Brunswick Smelter

Frequently Asked Questions

Virtual Information Session

Hazardous material will be disposed of at specialised landfills.  

Metal impacted demolition debris will be rinsed and disposed of in the No. 12 Open Pit at Brunswick Mine.  Metal impacted sludges will be disposed of in the tailings basin of Brunswick Mine.  Runoff from both areas are captured and treated at the Brunswick Mine WWTP.  

The Smelter site will be completed within 3 years of receiving approval from the province.

MHW (BHO) will be completed within 2 years.  Start date is pending a final decision on Caribou Mine.

Glencore intends to hold the property at least until treatment is no longer required.  Opportunities for sale or reuse will be considered at that time.

Vacant industrial site.  

Qualified local companies will have the opportunity to bid on the closure work. 

Combination of dry vacuum cleaning/wet pressure washing, and wetting of surfaces during demolition, in combination with monitoring and work stoppages if dust levels are above acceptable.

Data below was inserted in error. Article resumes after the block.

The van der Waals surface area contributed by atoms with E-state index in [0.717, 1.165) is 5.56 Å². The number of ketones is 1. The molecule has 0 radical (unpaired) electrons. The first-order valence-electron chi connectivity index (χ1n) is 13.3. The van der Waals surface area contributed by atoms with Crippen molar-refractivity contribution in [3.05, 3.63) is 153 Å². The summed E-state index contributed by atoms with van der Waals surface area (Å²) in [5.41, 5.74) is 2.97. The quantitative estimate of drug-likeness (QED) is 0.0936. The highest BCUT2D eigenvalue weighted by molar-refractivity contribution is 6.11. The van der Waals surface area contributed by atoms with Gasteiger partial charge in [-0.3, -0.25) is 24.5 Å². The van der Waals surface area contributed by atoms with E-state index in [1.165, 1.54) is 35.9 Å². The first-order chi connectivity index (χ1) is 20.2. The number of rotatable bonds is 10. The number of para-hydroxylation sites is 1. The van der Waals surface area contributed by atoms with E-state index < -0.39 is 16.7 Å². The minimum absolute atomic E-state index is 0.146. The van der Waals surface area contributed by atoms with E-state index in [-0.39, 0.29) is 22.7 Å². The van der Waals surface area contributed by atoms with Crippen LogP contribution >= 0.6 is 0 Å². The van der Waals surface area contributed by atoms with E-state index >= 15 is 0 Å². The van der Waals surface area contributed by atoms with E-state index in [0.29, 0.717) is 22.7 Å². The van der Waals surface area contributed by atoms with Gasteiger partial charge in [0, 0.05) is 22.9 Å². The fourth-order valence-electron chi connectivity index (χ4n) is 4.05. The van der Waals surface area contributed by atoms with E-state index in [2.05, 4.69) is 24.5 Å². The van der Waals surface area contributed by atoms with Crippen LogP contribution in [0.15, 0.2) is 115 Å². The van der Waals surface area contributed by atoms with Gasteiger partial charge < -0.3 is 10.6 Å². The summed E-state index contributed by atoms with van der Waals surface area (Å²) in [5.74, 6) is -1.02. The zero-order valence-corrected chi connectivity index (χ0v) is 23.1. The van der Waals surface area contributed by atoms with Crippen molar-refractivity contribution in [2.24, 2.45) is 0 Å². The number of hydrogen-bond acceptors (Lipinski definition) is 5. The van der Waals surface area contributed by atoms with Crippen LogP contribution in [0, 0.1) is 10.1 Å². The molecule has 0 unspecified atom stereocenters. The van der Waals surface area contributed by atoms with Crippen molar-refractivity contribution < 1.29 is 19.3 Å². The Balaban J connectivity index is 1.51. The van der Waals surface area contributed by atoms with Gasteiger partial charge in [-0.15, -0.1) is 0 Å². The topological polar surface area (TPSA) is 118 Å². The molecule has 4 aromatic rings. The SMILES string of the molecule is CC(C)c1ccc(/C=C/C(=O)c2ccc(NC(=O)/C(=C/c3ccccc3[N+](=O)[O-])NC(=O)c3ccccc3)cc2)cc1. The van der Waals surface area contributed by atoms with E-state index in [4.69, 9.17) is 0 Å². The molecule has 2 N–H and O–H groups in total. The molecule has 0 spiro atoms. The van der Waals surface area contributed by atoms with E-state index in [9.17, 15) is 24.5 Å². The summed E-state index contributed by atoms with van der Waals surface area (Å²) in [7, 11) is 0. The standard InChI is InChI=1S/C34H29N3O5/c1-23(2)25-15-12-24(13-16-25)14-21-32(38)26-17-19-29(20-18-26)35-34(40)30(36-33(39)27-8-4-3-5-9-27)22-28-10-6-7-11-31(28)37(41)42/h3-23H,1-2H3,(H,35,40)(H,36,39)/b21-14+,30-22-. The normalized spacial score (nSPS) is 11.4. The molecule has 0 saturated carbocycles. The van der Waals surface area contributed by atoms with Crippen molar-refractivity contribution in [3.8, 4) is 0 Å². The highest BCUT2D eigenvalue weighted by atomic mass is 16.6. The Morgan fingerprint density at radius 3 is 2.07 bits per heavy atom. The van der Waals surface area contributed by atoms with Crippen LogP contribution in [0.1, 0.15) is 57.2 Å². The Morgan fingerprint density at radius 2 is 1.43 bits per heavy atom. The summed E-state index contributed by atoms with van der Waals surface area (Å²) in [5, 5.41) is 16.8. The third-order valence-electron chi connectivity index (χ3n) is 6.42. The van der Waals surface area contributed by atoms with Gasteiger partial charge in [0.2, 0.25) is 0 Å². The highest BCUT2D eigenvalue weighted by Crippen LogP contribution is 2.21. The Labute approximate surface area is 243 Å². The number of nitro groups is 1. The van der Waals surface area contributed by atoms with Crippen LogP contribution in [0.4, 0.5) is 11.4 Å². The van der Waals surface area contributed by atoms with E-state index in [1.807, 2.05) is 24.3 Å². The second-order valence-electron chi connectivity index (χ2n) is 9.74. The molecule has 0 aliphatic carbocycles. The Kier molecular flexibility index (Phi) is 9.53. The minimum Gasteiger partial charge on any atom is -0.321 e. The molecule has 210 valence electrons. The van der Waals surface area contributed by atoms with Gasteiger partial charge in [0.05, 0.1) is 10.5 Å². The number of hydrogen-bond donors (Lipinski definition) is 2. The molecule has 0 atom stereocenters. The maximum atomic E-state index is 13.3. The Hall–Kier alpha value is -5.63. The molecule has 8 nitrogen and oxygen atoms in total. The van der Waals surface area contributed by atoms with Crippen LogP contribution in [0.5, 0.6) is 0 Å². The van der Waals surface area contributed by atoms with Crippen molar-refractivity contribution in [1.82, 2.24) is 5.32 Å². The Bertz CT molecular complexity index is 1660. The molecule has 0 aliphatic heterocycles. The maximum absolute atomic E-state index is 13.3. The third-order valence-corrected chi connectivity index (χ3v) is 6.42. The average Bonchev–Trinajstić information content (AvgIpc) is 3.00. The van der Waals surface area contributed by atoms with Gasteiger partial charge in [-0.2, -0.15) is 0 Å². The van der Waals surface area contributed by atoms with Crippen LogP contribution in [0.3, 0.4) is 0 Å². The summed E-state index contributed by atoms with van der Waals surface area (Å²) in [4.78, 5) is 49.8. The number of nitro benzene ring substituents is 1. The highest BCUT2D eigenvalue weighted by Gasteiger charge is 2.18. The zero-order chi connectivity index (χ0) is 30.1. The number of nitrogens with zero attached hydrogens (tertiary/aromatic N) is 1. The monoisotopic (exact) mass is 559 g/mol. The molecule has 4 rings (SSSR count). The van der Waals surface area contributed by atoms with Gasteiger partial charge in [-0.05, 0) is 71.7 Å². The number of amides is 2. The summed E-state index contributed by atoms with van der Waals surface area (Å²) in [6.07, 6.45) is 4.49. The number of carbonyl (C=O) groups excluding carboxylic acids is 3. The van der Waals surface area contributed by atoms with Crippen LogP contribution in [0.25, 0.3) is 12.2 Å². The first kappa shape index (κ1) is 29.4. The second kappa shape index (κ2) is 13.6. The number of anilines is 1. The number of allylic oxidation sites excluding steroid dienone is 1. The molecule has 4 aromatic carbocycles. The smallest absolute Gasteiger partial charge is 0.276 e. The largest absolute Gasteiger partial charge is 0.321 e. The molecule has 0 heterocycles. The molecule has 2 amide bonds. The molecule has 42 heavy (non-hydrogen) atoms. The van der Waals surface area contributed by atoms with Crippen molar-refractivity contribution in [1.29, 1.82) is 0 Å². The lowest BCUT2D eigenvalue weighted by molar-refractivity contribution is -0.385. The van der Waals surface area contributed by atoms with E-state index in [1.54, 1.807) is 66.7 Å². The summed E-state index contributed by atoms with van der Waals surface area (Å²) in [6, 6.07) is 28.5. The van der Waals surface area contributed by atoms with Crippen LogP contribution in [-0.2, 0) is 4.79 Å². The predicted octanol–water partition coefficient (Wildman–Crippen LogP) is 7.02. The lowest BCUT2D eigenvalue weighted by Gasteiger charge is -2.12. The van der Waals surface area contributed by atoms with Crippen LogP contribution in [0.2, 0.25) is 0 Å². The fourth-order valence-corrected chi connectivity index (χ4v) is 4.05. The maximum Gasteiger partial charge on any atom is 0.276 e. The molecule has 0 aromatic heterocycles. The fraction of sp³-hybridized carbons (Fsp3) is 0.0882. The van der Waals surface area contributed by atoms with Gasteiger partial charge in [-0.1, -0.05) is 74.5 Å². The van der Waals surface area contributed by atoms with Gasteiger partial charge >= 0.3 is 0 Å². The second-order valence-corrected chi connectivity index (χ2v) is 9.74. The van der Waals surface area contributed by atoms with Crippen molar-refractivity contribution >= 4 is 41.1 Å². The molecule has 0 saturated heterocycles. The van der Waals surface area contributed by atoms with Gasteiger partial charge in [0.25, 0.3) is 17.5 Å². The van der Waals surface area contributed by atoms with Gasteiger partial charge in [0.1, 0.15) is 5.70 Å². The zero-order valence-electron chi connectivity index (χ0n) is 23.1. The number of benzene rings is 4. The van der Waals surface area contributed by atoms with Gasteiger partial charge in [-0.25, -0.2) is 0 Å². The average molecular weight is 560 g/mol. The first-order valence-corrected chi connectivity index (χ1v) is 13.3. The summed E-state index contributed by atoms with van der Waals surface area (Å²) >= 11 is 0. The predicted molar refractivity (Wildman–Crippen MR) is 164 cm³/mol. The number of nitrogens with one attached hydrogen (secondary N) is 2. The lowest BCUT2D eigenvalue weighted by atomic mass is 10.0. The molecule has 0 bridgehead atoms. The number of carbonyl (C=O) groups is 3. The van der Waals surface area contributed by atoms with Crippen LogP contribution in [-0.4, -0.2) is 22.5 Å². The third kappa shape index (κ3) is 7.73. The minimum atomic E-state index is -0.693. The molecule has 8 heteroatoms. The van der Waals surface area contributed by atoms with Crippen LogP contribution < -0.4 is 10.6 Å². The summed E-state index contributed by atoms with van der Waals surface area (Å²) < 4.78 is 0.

There are no plans to do anything to the cemetery.  The public will continue to have access. 

Groundwater outside of the Smelter property is not contaminated.  Within the Smelter property groundwater is captured, contained, and treated.  Further studies are required to better understand the hydrogeology of the site.

None that we know of but an archaeological study will be completed as part of this process.

No.  There is only one wetland in the area of the smelter at the toe of the slag pile.  It will remain as-is. 

An avian biologist would be hired to provide guidance on periods when demolition should be avoided and the affected locations.

A detailed soil study was conducted in 2007 – 2009.  This study involved extensive soil sampling throughout the Belledune area, and down the shore.  At the completion of the study, 19 residential properties were remediated largely because they had had smelter equipment on their property to assist with snow removal, and materials from the smelter operations, such as slag, had been used to provide grit for slippery roads, and some of this material ended up in front yards.  These properties were all remediated 2009-2010 and no other properties were identified as needing remediation based on this comprehensive study.

Debris will be transported using covered trucks.  Trucks will be washed prior to leaving site.

It will be covered and vegetated.

Glencore will continue to own and operate the Jacquet River Pump House (JRPH) for the time being.  Glencore is willing to hand over the water supply system to an interested party who will continue the water supply to the existing customers.

Freshwater Supply from Jacquet River

Freshwater Supply from Jacquet River

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Jacquet River Pump House
Jacquet River Pump House
Water Tank reservoir